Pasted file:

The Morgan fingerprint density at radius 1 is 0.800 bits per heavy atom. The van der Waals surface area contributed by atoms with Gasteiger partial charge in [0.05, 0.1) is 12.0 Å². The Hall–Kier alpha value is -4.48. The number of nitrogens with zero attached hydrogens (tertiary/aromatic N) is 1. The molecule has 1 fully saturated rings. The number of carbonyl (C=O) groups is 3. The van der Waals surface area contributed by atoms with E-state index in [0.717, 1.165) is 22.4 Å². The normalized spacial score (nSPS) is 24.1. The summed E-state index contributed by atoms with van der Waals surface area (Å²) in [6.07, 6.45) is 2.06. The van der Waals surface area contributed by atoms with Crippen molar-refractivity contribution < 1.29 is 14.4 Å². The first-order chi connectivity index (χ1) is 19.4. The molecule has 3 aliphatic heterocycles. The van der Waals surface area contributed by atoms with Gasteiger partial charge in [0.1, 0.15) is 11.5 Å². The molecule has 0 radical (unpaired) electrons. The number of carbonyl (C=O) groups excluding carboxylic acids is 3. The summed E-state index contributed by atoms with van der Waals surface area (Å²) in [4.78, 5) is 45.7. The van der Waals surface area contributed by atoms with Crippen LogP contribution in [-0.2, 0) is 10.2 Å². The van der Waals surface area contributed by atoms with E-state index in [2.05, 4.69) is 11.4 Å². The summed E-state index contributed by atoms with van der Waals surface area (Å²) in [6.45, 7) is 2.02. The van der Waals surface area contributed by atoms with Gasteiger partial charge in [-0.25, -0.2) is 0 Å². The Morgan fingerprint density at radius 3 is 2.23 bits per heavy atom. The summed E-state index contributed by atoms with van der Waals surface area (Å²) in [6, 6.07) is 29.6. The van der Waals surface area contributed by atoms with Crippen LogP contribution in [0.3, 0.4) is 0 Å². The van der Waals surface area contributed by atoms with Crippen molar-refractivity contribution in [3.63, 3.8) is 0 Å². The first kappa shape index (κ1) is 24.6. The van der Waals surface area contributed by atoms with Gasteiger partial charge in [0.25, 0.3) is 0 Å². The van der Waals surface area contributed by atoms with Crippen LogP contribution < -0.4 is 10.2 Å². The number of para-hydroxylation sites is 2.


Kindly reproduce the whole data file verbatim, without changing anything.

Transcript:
The Morgan fingerprint density at radius 1 is 0.800 bits per heavy atom. The van der Waals surface area contributed by atoms with Gasteiger partial charge in [0.05, 0.1) is 12.0 Å². The Hall–Kier alpha value is -4.48. The number of nitrogens with zero attached hydrogens (tertiary/aromatic N) is 1. The molecule has 1 fully saturated rings. The number of carbonyl (C=O) groups is 3. The van der Waals surface area contributed by atoms with E-state index in [0.717, 1.165) is 22.4 Å². The normalized spacial score (nSPS) is 24.1. The summed E-state index contributed by atoms with van der Waals surface area (Å²) in [6.07, 6.45) is 2.06. The van der Waals surface area contributed by atoms with Crippen molar-refractivity contribution < 1.29 is 14.4 Å². The first-order chi connectivity index (χ1) is 19.4. The molecule has 3 aliphatic heterocycles. The van der Waals surface area contributed by atoms with Gasteiger partial charge in [0.1, 0.15) is 11.5 Å². The molecule has 0 radical (unpaired) electrons. The number of carbonyl (C=O) groups excluding carboxylic acids is 3. The summed E-state index contributed by atoms with van der Waals surface area (Å²) in [4.78, 5) is 45.7. The van der Waals surface area contributed by atoms with Crippen LogP contribution in [-0.2, 0) is 10.2 Å². The van der Waals surface area contributed by atoms with E-state index in [2.05, 4.69) is 11.4 Å². The summed E-state index contributed by atoms with van der Waals surface area (Å²) in [6.45, 7) is 2.02. The van der Waals surface area contributed by atoms with Gasteiger partial charge in [-0.25, -0.2) is 0 Å². The Morgan fingerprint density at radius 3 is 2.23 bits per heavy atom. The summed E-state index contributed by atoms with van der Waals surface area (Å²) in [6, 6.07) is 29.6. The van der Waals surface area contributed by atoms with Crippen LogP contribution in [0.3, 0.4) is 0 Å². The van der Waals surface area contributed by atoms with Crippen molar-refractivity contribution in [3.63, 3.8) is 0 Å². The first kappa shape index (κ1) is 24.6. The van der Waals surface area contributed by atoms with Gasteiger partial charge in [0.25, 0.3) is 0 Å². The van der Waals surface area contributed by atoms with Crippen LogP contribution < -0.4 is 10.2 Å². The number of para-hydroxylation sites is 2.